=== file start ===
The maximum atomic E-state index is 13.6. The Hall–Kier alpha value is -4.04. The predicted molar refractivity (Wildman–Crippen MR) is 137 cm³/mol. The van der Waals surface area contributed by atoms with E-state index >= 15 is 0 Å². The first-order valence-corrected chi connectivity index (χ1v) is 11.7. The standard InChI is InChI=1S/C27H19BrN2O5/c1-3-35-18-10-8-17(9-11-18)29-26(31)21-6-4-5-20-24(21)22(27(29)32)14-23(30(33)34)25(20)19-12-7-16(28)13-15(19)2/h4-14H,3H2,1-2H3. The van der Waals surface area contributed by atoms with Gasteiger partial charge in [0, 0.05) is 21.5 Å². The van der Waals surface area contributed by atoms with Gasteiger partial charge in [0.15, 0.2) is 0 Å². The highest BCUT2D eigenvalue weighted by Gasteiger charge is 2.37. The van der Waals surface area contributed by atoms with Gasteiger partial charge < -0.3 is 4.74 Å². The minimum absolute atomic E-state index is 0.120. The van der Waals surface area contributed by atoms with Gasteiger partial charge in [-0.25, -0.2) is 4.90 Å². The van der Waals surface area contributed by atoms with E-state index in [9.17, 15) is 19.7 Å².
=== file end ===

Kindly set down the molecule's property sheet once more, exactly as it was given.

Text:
The maximum atomic E-state index is 13.6. The Hall–Kier alpha value is -4.04. The predicted molar refractivity (Wildman–Crippen MR) is 137 cm³/mol. The van der Waals surface area contributed by atoms with E-state index >= 15 is 0 Å². The first-order valence-corrected chi connectivity index (χ1v) is 11.7. The standard InChI is InChI=1S/C27H19BrN2O5/c1-3-35-18-10-8-17(9-11-18)29-26(31)21-6-4-5-20-24(21)22(27(29)32)14-23(30(33)34)25(20)19-12-7-16(28)13-15(19)2/h4-14H,3H2,1-2H3. The van der Waals surface area contributed by atoms with Gasteiger partial charge in [0, 0.05) is 21.5 Å². The van der Waals surface area contributed by atoms with Gasteiger partial charge in [0.15, 0.2) is 0 Å². The highest BCUT2D eigenvalue weighted by Gasteiger charge is 2.37. The van der Waals surface area contributed by atoms with Gasteiger partial charge < -0.3 is 4.74 Å². The minimum absolute atomic E-state index is 0.120. The van der Waals surface area contributed by atoms with Gasteiger partial charge in [-0.25, -0.2) is 4.90 Å². The van der Waals surface area contributed by atoms with E-state index in [9.17, 15) is 19.7 Å².